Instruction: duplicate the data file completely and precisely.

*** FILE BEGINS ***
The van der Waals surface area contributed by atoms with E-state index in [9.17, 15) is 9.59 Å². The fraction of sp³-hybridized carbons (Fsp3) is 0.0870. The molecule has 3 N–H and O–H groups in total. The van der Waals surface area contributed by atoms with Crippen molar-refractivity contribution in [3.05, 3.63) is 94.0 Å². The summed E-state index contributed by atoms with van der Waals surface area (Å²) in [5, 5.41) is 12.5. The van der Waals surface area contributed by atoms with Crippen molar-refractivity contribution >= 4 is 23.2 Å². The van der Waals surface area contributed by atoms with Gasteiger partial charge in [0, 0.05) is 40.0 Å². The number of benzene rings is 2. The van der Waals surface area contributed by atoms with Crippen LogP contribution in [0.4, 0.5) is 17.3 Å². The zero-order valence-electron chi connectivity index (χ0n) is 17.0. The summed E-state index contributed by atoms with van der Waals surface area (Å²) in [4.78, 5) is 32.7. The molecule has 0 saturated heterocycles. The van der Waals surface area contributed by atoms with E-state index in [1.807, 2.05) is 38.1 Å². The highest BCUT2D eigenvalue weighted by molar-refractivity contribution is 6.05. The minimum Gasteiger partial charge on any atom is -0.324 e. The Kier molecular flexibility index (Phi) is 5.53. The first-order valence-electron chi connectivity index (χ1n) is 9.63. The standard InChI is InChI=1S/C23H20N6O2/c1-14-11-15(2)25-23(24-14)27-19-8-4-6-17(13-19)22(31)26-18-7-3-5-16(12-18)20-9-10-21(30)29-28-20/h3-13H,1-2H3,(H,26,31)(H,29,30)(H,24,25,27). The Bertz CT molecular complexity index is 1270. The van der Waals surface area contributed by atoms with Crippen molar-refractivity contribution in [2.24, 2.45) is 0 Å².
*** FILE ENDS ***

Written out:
The van der Waals surface area contributed by atoms with E-state index in [9.17, 15) is 9.59 Å². The fraction of sp³-hybridized carbons (Fsp3) is 0.0870. The molecule has 3 N–H and O–H groups in total. The van der Waals surface area contributed by atoms with Crippen molar-refractivity contribution in [3.05, 3.63) is 94.0 Å². The summed E-state index contributed by atoms with van der Waals surface area (Å²) in [5, 5.41) is 12.5. The van der Waals surface area contributed by atoms with Crippen molar-refractivity contribution >= 4 is 23.2 Å². The van der Waals surface area contributed by atoms with Gasteiger partial charge in [0, 0.05) is 40.0 Å². The number of benzene rings is 2. The van der Waals surface area contributed by atoms with Crippen LogP contribution in [0.4, 0.5) is 17.3 Å². The zero-order valence-electron chi connectivity index (χ0n) is 17.0. The summed E-state index contributed by atoms with van der Waals surface area (Å²) in [4.78, 5) is 32.7. The molecule has 0 saturated heterocycles. The van der Waals surface area contributed by atoms with E-state index in [1.807, 2.05) is 38.1 Å². The highest BCUT2D eigenvalue weighted by molar-refractivity contribution is 6.05. The minimum Gasteiger partial charge on any atom is -0.324 e. The Kier molecular flexibility index (Phi) is 5.53. The first-order valence-electron chi connectivity index (χ1n) is 9.63. The standard InChI is InChI=1S/C23H20N6O2/c1-14-11-15(2)25-23(24-14)27-19-8-4-6-17(13-19)22(31)26-18-7-3-5-16(12-18)20-9-10-21(30)29-28-20/h3-13H,1-2H3,(H,26,31)(H,29,30)(H,24,25,27). The Bertz CT molecular complexity index is 1270. The van der Waals surface area contributed by atoms with Crippen molar-refractivity contribution in [2.24, 2.45) is 0 Å².